New SEC Rules Create Added Costs, Little Benefits

Washington, D.C., January 29, 2003 – Despite opposition from many sources, the Securities and Exchange Commission recently adopted new rules on forced disclosure of proxy voting by mutual fund companies.  The rule strips investment management companies of the right to a confidential voice in shareholder decisions.  CEI’s comments in opposition were filed with the SEC filed earlier this month.<?xml:namespace prefix = o ns = “urn:schemas-microsoft-com:office:office” />


“The rule is clearly a First Amendment violation,” says Braden Cox, Technology Counsel with CEI’s Project on Technology and Innovation.  “Even given the different level of protection afforded to commercial speech, the burdens the SEC is imposing are still unconstitutional.”


The invasiveness of the rule is being defended as necessary to inform individual investors, yet investors who are concerned about proxy vote information can already receive it from mutual fund companies that choose to disclose it voluntarily.  Like lower service fees, personal attention and investing tips, access to proxy voting information is just one of the many factors consumers can take into account when choosing a mutual fund company.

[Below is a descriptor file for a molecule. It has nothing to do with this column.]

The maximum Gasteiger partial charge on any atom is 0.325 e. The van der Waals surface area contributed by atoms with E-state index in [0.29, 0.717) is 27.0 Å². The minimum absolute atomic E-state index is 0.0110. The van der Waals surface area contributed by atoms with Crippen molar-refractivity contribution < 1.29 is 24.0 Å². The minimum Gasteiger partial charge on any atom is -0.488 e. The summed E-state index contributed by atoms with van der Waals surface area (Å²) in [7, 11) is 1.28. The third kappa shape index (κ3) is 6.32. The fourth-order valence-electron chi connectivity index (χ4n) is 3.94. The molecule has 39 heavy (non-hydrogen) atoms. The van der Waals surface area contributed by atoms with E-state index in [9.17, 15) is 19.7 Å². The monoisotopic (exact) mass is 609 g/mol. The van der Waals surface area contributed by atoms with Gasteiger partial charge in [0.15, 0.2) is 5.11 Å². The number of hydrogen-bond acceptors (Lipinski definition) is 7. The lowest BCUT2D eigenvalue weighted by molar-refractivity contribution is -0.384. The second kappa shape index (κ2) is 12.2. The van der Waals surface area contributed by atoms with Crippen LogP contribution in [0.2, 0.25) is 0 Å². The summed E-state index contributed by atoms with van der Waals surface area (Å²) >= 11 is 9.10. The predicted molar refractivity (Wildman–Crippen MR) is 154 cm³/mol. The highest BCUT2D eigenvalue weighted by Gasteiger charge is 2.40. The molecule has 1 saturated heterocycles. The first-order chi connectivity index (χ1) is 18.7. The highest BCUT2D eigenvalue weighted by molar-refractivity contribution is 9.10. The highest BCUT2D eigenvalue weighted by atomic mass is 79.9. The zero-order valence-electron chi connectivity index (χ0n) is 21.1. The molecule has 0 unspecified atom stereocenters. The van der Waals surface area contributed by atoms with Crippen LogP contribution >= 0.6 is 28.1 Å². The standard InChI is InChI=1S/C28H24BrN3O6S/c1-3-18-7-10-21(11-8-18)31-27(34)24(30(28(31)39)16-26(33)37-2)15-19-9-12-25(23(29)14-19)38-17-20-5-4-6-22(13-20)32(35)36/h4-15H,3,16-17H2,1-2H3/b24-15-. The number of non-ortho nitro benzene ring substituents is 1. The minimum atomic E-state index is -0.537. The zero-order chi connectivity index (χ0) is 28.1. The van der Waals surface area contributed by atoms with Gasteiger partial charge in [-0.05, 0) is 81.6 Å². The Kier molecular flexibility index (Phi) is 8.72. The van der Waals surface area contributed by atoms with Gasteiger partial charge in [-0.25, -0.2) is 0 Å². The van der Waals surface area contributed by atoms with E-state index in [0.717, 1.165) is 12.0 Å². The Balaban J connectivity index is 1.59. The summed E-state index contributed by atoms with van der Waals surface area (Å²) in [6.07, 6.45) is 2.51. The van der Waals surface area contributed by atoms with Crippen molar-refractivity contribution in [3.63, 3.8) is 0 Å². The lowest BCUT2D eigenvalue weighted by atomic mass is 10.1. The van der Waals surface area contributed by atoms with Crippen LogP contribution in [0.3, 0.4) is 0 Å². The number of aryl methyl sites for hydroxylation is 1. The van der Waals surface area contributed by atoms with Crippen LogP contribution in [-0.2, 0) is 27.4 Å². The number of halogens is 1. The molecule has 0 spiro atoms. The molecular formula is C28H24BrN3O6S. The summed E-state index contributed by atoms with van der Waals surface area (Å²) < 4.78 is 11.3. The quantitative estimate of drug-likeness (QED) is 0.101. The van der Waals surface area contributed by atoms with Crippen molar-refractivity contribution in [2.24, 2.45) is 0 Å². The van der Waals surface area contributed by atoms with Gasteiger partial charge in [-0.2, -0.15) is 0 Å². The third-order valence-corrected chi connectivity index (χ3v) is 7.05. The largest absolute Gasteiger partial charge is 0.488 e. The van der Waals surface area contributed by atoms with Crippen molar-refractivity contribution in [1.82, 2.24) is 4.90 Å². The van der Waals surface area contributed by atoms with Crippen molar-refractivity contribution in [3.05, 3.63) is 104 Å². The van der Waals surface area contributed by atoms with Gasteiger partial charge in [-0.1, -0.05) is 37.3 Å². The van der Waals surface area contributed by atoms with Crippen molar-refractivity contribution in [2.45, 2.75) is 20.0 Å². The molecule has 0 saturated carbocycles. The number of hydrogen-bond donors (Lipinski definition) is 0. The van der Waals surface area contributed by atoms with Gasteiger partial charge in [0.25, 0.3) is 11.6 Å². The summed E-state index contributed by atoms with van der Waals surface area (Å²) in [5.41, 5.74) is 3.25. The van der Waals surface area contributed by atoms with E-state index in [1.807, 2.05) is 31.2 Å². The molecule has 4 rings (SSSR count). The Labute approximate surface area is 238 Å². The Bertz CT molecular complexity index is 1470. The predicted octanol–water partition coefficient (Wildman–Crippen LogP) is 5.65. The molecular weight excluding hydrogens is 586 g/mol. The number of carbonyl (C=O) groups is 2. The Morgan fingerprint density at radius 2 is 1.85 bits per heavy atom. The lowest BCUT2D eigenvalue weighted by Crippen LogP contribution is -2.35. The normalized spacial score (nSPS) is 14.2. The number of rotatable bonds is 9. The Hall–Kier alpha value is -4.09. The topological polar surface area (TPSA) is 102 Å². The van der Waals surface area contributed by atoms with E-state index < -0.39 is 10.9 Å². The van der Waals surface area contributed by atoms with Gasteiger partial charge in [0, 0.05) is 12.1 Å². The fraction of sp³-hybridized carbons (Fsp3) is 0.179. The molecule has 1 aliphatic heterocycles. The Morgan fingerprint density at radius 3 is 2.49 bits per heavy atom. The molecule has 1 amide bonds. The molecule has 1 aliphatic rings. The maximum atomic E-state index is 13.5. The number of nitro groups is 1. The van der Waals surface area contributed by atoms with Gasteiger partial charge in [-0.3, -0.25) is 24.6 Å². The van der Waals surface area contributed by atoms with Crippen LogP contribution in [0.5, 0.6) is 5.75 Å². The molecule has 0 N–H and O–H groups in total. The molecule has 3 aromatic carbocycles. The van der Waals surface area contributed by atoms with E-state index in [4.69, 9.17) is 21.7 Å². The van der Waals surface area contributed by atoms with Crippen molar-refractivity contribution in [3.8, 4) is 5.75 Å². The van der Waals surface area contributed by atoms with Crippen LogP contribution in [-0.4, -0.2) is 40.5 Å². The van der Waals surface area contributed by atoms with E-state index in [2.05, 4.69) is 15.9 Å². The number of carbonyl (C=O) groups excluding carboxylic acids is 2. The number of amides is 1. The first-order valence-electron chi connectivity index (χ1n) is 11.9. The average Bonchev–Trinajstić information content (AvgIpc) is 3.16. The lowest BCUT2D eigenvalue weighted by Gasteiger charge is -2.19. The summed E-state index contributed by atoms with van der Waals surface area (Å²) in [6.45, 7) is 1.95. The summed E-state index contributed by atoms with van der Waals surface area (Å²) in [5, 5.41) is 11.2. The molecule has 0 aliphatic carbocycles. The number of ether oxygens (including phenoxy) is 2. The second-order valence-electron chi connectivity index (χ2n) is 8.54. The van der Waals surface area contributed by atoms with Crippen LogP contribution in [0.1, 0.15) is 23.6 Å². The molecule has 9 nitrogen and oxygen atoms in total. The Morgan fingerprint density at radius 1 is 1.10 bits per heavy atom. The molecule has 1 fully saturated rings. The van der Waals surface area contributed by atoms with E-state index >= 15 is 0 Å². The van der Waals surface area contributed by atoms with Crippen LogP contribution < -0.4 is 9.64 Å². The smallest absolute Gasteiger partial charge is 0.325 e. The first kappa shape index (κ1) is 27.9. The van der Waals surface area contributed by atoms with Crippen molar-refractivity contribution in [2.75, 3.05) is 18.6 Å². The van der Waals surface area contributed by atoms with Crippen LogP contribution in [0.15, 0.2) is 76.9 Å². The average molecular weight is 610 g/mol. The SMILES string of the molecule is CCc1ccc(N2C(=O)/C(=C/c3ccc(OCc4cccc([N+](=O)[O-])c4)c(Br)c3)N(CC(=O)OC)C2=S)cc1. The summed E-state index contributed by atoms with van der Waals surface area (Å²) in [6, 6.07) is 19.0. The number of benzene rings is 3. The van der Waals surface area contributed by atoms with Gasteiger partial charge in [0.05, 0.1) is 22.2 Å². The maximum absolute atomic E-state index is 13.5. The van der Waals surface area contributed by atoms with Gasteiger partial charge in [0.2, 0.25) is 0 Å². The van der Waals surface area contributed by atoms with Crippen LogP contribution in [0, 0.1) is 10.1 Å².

The new rule also fails a basic cost-benefit analysis.  Cox points out that it imposes a regulatory mandate that will increase investor costs and open the fund to retaliation by management to a degree wildly out of proportion to the slight and largely speculative benefits.  Federal courts have emphasized that restrictions on commercial speech can be justified only if they act to alleviate actual harm and are no more extensive than necessary to serve a compelling governmental interest.  SEC’s proxy vote disclosure rules fail this strict test.


The text of CEI’s comments, and more information on the Competitive Enterprise Institute’s Project on Technology & Innovation, is available online.


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